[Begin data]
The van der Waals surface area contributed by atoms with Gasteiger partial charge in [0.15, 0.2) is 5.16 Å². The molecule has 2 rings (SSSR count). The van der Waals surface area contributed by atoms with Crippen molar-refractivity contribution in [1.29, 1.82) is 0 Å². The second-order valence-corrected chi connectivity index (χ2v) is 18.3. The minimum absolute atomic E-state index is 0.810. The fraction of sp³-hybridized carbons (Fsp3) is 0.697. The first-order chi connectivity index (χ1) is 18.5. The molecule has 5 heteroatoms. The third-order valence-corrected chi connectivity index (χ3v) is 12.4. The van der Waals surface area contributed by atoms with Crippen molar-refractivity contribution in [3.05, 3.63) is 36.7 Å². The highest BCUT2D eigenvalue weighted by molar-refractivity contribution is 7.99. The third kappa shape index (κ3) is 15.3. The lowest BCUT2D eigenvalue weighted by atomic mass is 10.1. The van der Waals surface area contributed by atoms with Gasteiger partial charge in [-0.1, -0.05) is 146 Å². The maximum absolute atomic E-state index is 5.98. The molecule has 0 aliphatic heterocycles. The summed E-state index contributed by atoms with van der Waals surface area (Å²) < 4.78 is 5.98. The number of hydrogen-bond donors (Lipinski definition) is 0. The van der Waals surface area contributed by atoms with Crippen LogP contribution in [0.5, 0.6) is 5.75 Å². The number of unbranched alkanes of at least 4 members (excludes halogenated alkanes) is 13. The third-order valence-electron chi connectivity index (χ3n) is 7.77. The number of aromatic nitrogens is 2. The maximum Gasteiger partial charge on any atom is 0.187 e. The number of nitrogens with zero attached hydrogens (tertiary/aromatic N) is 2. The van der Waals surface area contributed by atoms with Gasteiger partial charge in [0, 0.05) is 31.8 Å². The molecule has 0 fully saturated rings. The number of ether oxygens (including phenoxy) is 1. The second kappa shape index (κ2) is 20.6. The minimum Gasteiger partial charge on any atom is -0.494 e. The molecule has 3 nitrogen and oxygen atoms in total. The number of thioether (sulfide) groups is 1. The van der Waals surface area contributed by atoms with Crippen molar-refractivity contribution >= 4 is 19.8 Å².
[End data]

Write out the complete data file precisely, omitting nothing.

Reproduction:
The van der Waals surface area contributed by atoms with Gasteiger partial charge in [0.15, 0.2) is 5.16 Å². The molecule has 2 rings (SSSR count). The van der Waals surface area contributed by atoms with Crippen molar-refractivity contribution in [1.29, 1.82) is 0 Å². The second-order valence-corrected chi connectivity index (χ2v) is 18.3. The minimum absolute atomic E-state index is 0.810. The fraction of sp³-hybridized carbons (Fsp3) is 0.697. The first-order chi connectivity index (χ1) is 18.5. The molecule has 5 heteroatoms. The third-order valence-corrected chi connectivity index (χ3v) is 12.4. The van der Waals surface area contributed by atoms with Crippen molar-refractivity contribution in [3.05, 3.63) is 36.7 Å². The highest BCUT2D eigenvalue weighted by molar-refractivity contribution is 7.99. The third kappa shape index (κ3) is 15.3. The lowest BCUT2D eigenvalue weighted by atomic mass is 10.1. The van der Waals surface area contributed by atoms with Gasteiger partial charge in [-0.1, -0.05) is 146 Å². The maximum absolute atomic E-state index is 5.98. The molecule has 0 aliphatic heterocycles. The summed E-state index contributed by atoms with van der Waals surface area (Å²) < 4.78 is 5.98. The number of hydrogen-bond donors (Lipinski definition) is 0. The van der Waals surface area contributed by atoms with Crippen LogP contribution in [0.5, 0.6) is 5.75 Å². The number of unbranched alkanes of at least 4 members (excludes halogenated alkanes) is 13. The third-order valence-electron chi connectivity index (χ3n) is 7.77. The number of aromatic nitrogens is 2. The maximum Gasteiger partial charge on any atom is 0.187 e. The number of nitrogens with zero attached hydrogens (tertiary/aromatic N) is 2. The van der Waals surface area contributed by atoms with Gasteiger partial charge in [0, 0.05) is 31.8 Å². The molecule has 0 fully saturated rings. The number of ether oxygens (including phenoxy) is 1. The second kappa shape index (κ2) is 20.6. The minimum Gasteiger partial charge on any atom is -0.494 e. The molecule has 3 nitrogen and oxygen atoms in total. The number of thioether (sulfide) groups is 1. The van der Waals surface area contributed by atoms with Crippen molar-refractivity contribution >= 4 is 19.8 Å².